(d) Supervision of modifications
All actions taken by an owner or consignee to modify such product under subsection (c) of this section shall be subject to the supervision of an officer or employee of the Commission and of the Department of the Treasury. If it appears to the Commission that the product cannot be so modified or that the owner or consignee is not proceeding satisfactorily to modify such product, it shall be refused admission into the customs territory of the United States, and the Commission may direct the Secretary to demand redelivery of the product into customs custody, and to seize the product in accordance with section 2071 (b) of this title if it is not so redelivered.
(e) Product destruction
Products refused admission into the customs territory of the United States shall be destroyed unless, upon application by the owner, consignee, or importer of record, the Secretary of the Treasury permits the export of the product in lieu of destruction. If the owner, consignee, or importer of record does not export the product within 90 days of approval to export, such product shall be destroyed.
(f) Payment of expenses occasioned by refusal of admission
All expenses (including travel, per diem or subsistence, and salaries of officers or employees of the United States) in connection with the destruction provided for in this section (the amount of such expenses to be determined in accordance with regulations of the Secretary of the Treasury) and all expenses in connection with the storage, cartage, or labor with respect to any consumer product refused admission under this section, shall be paid by the owner or consignee and, in default of such payment, shall constitute a lien against any future importations made by such owner or consignee.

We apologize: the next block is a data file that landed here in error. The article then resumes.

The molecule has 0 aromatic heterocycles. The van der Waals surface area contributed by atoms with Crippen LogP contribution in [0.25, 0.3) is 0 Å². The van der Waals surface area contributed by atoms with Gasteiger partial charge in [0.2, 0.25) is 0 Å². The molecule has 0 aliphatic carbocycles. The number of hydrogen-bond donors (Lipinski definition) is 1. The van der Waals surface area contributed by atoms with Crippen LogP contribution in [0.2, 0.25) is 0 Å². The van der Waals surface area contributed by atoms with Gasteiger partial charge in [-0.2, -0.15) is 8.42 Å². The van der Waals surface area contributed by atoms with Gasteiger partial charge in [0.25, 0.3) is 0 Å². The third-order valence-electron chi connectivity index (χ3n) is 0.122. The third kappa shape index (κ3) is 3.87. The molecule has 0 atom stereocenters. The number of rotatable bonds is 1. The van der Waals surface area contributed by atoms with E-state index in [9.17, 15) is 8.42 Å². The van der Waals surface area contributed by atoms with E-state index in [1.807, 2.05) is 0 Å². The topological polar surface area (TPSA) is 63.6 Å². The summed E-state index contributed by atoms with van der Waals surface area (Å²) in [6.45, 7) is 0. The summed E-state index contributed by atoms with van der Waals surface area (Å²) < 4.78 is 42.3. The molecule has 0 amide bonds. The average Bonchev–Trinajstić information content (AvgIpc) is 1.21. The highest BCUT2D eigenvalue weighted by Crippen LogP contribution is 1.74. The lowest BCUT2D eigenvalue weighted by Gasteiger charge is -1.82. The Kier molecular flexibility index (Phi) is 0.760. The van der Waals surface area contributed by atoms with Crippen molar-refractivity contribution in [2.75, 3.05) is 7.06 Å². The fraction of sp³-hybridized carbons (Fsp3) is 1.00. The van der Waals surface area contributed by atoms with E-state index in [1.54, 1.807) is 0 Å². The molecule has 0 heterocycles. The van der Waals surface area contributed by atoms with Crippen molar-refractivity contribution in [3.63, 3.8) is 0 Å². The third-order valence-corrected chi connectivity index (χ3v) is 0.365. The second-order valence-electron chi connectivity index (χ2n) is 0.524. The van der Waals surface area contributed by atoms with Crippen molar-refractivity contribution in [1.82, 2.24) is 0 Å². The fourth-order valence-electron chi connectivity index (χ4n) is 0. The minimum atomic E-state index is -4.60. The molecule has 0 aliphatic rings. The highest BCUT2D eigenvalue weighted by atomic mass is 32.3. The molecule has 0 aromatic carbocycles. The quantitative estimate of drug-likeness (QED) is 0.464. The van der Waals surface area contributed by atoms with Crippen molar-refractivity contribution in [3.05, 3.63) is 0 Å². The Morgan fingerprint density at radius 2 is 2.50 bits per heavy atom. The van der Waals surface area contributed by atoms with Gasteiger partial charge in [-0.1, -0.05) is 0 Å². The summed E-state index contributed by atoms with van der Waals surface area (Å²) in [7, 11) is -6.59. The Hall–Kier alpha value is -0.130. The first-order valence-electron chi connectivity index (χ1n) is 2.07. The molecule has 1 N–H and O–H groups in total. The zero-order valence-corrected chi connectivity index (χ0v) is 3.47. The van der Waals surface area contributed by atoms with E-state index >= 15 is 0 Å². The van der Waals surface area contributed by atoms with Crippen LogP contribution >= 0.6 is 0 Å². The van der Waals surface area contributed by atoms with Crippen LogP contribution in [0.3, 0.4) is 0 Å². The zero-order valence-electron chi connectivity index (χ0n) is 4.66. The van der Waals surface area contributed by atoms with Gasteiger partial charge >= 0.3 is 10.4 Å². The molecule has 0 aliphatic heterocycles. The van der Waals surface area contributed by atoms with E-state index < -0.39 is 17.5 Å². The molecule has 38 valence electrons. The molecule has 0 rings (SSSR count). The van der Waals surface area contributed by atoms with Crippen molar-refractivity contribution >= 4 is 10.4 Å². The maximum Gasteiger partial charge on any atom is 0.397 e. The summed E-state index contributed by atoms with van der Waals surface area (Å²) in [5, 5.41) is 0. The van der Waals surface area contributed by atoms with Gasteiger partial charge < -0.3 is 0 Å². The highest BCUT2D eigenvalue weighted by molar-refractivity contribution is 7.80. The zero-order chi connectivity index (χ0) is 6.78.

(g) Inspection and recordkeeping requirement
Manufacturers of imported products shall be in compliance with all inspection and recordkeeping requirements under section 2065 of this title applicable to such products, and the Commission shall advise the Secretary of the Treasury of any manufacturer who is not in compliance with all inspection and recordkeeping requirements under section 2065 of this title.
(h) Product surveillance program
(1) The Commission shall establish and maintain a permanent product surveillance program, in cooperation with other appropriate Federal agencies, for the purpose of carrying out the Commission’s responsibilities under this chapter and the other Acts administered by the Commission and preventing the entry of unsafe consumer products into the commerce of the United States.